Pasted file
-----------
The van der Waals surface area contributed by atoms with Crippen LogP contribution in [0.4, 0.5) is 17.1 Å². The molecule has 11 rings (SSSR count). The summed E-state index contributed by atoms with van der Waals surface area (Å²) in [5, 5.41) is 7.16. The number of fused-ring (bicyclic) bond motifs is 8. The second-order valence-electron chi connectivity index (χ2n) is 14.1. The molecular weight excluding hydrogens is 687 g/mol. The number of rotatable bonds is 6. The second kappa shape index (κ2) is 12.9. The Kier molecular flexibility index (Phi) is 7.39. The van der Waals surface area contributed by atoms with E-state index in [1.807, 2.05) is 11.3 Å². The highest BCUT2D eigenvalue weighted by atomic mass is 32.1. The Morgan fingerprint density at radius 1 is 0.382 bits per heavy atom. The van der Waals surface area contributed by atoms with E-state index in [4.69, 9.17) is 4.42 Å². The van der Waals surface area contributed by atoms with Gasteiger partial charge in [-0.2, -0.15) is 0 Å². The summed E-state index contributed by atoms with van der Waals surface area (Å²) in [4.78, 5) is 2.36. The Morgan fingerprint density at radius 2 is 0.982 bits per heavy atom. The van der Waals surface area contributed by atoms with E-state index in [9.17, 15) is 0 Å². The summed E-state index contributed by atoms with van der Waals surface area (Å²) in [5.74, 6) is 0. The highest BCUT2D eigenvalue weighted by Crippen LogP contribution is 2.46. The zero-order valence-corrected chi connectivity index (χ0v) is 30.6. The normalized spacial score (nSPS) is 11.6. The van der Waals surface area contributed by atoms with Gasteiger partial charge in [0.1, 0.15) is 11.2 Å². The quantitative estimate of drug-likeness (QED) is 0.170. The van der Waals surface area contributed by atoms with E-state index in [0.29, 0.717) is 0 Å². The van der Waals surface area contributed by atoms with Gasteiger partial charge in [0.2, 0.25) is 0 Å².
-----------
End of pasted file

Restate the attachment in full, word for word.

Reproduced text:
The van der Waals surface area contributed by atoms with Crippen LogP contribution in [0.4, 0.5) is 17.1 Å². The molecule has 11 rings (SSSR count). The summed E-state index contributed by atoms with van der Waals surface area (Å²) in [5, 5.41) is 7.16. The number of fused-ring (bicyclic) bond motifs is 8. The second-order valence-electron chi connectivity index (χ2n) is 14.1. The molecular weight excluding hydrogens is 687 g/mol. The number of rotatable bonds is 6. The second kappa shape index (κ2) is 12.9. The Kier molecular flexibility index (Phi) is 7.39. The van der Waals surface area contributed by atoms with E-state index in [1.807, 2.05) is 11.3 Å². The highest BCUT2D eigenvalue weighted by atomic mass is 32.1. The Morgan fingerprint density at radius 1 is 0.382 bits per heavy atom. The van der Waals surface area contributed by atoms with E-state index in [4.69, 9.17) is 4.42 Å². The van der Waals surface area contributed by atoms with Gasteiger partial charge in [-0.2, -0.15) is 0 Å². The summed E-state index contributed by atoms with van der Waals surface area (Å²) in [4.78, 5) is 2.36. The Morgan fingerprint density at radius 2 is 0.982 bits per heavy atom. The van der Waals surface area contributed by atoms with E-state index in [9.17, 15) is 0 Å². The summed E-state index contributed by atoms with van der Waals surface area (Å²) in [5.74, 6) is 0. The highest BCUT2D eigenvalue weighted by Crippen LogP contribution is 2.46. The zero-order valence-corrected chi connectivity index (χ0v) is 30.6. The normalized spacial score (nSPS) is 11.6. The van der Waals surface area contributed by atoms with Gasteiger partial charge in [0.1, 0.15) is 11.2 Å². The quantitative estimate of drug-likeness (QED) is 0.170. The van der Waals surface area contributed by atoms with E-state index in [0.29, 0.717) is 0 Å². The van der Waals surface area contributed by atoms with Gasteiger partial charge in [0.2, 0.25) is 0 Å².